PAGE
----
Treatment begins with an assessment. The goal of the assessment is to gain a thorough understanding of the patient. This will help our staff develop a treatment plan that best matches the patient’s needs. One of our clinicians will ask questions to understand nearly every part of a patient’s life. 

Common assessment questions include: 

  • How long has someone been using drugs? 
  • What other medications are being taken? 
  • Are there special social or financial circumstances or needs? • Is there a family history of addiction?
  • Are there other mental or chronic health problems? 

After the assessment, a complete physical examination of the individual is next. This allows our medical staff to understand what current state the patient is at. This includes finding other common conditions (physical or mental) related to addiction, which may alter the treatment program given to the patient.

Types of Opiate and Opioid Addiction Treatment

The severity and length of your opioid or opiate addiction will influence what kind of treatment program will work best. Treatment options may include medical detox, inpatient treatment, outpatient treatment, or a level somewhere in between, such as partial hospitalization or intensive outpatient.

You’ll work together with our dedicated staff to find the best treatment for your needs. Keep reading to learn more about the different kinds of treatment for opioid and opiate addiction.

Inpatient Rehab/Residential Treatment for Opiate and Opioid Addiction

Severe addictions typically call for inpatient (residential) rehab. This type of treatment offers the highest level of care with around-the-clock care. The patient will reside at the facility following a structured program.

Our treatment programs are far more than just therapy and medical care. We’ll incorporate less traditional approaches, such as holistic care and music therapy. We believe in treating the patient as a whole, not just the addiction. 

If you have trouble controlling the intense cravings for opiates or opioids, residential treatment can make a huge difference. Inpatient rehab teaches our patients to live without opiate or opioid drugs, developing strong coping mechanisms and recovery skills through individual and 12-step group programs.

Our residential treatment for opioid or opiate addiction may include:

    • 24-hour nursing supervision
    • Co-occurring disorders treatment
    • Medication management, as necessary
    • Nutritionally balanced meals 
    • Individual therapy with an addiction counselor
    • Group or 12-step therapy 
    • Family therapy, as needed
    • Alternative therapy options, such as music therapy and holistic care
    • Aftercare and discharge planning, such as sober living homes

The minimum length of an inpatient program is 28 days, although patients generally choose more extended programs. Inpatient rehab allows people to commit to their well-being and good physical and mental health, relationships, finances, and more. We recommend you to stick with us from the beginning of the journey through the end, from detox to aftercare.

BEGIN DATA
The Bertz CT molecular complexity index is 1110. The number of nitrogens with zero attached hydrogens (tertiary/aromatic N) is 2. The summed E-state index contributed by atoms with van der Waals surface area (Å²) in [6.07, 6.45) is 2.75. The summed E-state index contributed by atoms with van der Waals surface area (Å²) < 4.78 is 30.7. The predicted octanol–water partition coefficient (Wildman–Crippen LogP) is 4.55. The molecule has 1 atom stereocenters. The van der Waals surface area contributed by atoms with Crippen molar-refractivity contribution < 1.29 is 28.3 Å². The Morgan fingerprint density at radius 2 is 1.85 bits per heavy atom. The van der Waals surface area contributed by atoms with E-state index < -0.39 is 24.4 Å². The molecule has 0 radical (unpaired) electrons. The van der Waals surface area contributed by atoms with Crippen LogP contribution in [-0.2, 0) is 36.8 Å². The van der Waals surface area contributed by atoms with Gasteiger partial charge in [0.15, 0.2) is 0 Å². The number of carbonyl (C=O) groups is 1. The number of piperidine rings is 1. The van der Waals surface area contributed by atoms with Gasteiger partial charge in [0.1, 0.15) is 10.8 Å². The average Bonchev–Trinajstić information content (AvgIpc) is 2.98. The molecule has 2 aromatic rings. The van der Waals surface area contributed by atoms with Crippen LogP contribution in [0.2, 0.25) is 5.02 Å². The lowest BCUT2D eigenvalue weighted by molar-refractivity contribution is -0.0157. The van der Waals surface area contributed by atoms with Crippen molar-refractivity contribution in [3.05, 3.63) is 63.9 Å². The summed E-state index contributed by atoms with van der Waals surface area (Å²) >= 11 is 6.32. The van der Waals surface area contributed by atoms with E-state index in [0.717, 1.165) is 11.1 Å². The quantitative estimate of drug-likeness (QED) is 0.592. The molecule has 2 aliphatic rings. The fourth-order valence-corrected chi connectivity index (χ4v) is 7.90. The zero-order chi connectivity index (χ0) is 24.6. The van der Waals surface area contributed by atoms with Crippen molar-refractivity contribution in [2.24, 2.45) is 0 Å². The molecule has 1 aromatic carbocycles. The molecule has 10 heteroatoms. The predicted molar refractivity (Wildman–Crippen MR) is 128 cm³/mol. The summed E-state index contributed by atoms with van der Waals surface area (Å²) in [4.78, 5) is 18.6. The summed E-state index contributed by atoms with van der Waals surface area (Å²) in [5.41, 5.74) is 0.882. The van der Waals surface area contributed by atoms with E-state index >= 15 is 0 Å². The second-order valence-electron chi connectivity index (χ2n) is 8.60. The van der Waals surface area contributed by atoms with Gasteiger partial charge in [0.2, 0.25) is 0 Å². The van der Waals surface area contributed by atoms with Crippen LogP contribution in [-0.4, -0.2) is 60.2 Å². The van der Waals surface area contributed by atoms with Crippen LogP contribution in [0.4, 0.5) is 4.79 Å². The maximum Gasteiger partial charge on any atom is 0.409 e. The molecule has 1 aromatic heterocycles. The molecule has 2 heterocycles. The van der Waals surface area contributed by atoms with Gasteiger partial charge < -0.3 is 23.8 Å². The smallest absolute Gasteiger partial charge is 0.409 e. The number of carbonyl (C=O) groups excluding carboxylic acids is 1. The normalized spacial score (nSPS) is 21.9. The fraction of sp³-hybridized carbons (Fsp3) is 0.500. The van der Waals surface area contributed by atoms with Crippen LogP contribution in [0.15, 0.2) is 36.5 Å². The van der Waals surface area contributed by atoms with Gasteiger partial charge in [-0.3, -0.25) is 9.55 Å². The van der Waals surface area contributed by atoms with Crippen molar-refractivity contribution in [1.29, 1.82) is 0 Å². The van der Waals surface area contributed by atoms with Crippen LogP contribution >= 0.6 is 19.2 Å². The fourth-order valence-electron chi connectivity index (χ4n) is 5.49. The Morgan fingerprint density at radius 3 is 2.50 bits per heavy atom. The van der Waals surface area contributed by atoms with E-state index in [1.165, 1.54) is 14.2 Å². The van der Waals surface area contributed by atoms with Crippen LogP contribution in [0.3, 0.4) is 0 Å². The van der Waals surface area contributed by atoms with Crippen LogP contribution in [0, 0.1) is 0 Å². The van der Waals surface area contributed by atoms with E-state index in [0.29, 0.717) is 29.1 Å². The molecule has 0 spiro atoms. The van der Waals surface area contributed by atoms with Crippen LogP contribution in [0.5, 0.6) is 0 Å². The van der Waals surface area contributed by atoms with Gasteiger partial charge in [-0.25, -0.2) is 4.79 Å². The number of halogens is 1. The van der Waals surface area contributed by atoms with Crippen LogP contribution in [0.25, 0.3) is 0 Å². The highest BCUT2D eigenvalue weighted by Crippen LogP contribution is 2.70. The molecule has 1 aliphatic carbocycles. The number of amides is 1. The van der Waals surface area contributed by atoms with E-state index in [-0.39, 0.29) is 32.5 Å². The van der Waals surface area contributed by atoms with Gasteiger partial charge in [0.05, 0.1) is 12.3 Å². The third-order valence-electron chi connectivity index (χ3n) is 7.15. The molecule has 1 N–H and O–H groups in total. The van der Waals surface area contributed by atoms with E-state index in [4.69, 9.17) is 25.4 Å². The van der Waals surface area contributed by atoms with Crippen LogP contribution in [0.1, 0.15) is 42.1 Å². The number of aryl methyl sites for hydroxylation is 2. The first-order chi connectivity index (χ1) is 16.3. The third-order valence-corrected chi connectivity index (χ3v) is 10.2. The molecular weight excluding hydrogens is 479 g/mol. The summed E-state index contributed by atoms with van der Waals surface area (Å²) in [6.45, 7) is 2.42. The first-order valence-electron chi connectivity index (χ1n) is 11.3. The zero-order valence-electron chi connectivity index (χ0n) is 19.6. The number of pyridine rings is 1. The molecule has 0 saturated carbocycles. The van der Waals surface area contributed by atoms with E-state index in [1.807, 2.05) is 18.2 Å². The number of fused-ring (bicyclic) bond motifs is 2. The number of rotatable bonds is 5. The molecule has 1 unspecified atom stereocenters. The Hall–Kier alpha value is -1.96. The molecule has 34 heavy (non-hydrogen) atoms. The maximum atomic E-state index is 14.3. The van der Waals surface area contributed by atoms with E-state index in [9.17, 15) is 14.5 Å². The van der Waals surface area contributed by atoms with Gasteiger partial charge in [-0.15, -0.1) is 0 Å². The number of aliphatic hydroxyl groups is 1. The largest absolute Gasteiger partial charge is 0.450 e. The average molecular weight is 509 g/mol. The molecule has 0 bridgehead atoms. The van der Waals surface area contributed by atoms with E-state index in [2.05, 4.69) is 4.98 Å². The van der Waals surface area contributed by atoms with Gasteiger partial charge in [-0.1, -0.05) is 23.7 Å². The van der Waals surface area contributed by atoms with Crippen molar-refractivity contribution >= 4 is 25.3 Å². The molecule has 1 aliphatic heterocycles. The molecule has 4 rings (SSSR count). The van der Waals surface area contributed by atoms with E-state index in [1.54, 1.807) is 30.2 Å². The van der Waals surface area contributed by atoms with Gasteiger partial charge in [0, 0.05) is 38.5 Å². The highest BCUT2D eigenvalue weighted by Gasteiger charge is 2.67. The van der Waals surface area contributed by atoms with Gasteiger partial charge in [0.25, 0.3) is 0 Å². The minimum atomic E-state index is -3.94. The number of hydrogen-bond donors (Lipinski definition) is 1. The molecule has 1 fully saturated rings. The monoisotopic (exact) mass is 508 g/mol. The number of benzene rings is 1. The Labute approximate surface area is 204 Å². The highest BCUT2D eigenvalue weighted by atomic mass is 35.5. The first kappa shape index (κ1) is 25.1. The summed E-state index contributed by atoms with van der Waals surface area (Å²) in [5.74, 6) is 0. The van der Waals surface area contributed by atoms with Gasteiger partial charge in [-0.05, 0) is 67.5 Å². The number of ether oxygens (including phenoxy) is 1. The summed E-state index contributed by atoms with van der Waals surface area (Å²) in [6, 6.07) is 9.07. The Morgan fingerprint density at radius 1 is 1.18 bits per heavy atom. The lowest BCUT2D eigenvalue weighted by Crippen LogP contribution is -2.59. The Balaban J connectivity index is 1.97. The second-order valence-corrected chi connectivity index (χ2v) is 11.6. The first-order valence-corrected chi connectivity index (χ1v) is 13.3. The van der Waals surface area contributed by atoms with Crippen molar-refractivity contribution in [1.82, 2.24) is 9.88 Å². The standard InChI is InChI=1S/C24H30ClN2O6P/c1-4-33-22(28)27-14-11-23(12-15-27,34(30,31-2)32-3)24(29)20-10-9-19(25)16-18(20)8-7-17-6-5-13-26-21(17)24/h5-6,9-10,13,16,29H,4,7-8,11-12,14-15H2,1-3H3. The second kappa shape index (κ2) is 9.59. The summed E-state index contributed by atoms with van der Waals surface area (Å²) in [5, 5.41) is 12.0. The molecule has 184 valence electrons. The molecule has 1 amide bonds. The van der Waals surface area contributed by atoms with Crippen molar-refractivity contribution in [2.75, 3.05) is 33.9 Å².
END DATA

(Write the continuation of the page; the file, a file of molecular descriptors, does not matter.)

Opioid and Opiate Addiction Outpatient Rehab

Outpatient treatment will offer the same high-quality care as residential treatment. The main difference is the flexibility of the schedule. Patients are not required to live at the facility during treatment.

Outpatient rehab is typically best suited for those that have completed higher levels of care (detox, inpatient, or partial hospitalization). An outpatient program can be a great help when it comes to transitioning back into your regular life.

Outpatient treatment allows our patients to attend to family and job responsibilities while still receiving treatment. People in outpatient rehab programs can learn valuable skills for sobriety while going back to school or work.

Our structured outpatient treatment programs involve regular meetings with an addiction professional and include counseling and therapy sessions. Outpatient treatment generally incorporates: 

  • Individual counseling
  • Group therapy
  • Psychiatric counseling for those with anxiety, depression and other co-occurring disorders
  • Nutritional counseling

Call Us Today

Drug addiction, particularly opiate and opioid addiction, is very dangerous. Whether it’s you or a loved one struggling, we’d be honored to be a part of your recovery journey. With the right treatment program, recovery is possible.

Not only recovery but a more fulfilling and happier life is the goal at 1st Step Behavioral Health. Call us at (866) 319-6126 or contact us here for more information about available programs.


 

 

 

Reviewed for Medical & Clinical Accuracy by Brittany Polansky

Brittany PolanskyBrittany has been working in behavioral health since 2012 and is a Primary Clinician at our facility. She is an LCSW and holds a master’s degree in social work. She has great experience with chemical dependency and co-occurring mental health diagnoses as well as various therapeutic techniques. Brittany is passionate about treating all clients with dignity and respect, and providing a safe environment where clients can begin their healing journey in recovery.